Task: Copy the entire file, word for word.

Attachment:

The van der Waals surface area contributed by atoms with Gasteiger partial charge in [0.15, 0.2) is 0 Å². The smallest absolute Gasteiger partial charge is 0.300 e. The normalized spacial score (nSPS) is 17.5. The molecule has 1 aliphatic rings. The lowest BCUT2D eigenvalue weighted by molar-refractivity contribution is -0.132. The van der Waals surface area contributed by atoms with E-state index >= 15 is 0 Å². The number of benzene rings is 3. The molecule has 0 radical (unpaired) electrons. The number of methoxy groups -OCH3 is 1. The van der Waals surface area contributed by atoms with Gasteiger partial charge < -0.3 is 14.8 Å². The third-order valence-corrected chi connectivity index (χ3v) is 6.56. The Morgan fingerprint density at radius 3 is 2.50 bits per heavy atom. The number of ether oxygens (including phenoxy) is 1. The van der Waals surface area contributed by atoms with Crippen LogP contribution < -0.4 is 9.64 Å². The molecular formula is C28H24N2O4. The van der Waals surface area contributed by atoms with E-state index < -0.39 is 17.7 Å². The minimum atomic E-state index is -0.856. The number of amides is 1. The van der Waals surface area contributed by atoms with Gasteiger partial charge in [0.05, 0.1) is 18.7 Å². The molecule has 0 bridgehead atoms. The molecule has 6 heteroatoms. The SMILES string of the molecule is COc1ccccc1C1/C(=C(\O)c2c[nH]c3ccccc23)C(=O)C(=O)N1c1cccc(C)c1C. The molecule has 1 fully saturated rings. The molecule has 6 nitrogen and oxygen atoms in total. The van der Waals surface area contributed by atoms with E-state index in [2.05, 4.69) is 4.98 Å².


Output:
The van der Waals surface area contributed by atoms with Gasteiger partial charge in [0.15, 0.2) is 0 Å². The smallest absolute Gasteiger partial charge is 0.300 e. The normalized spacial score (nSPS) is 17.5. The molecule has 1 aliphatic rings. The lowest BCUT2D eigenvalue weighted by molar-refractivity contribution is -0.132. The van der Waals surface area contributed by atoms with E-state index >= 15 is 0 Å². The number of benzene rings is 3. The molecule has 0 radical (unpaired) electrons. The number of methoxy groups -OCH3 is 1. The van der Waals surface area contributed by atoms with Gasteiger partial charge < -0.3 is 14.8 Å². The third-order valence-corrected chi connectivity index (χ3v) is 6.56. The Morgan fingerprint density at radius 3 is 2.50 bits per heavy atom. The number of ether oxygens (including phenoxy) is 1. The van der Waals surface area contributed by atoms with Crippen LogP contribution < -0.4 is 9.64 Å². The molecular formula is C28H24N2O4. The van der Waals surface area contributed by atoms with E-state index < -0.39 is 17.7 Å². The minimum atomic E-state index is -0.856. The number of amides is 1. The van der Waals surface area contributed by atoms with Gasteiger partial charge in [0.05, 0.1) is 18.7 Å². The molecule has 0 bridgehead atoms. The molecule has 6 heteroatoms. The SMILES string of the molecule is COc1ccccc1C1/C(=C(\O)c2c[nH]c3ccccc23)C(=O)C(=O)N1c1cccc(C)c1C. The molecule has 1 fully saturated rings. The molecule has 6 nitrogen and oxygen atoms in total. The van der Waals surface area contributed by atoms with E-state index in [2.05, 4.69) is 4.98 Å².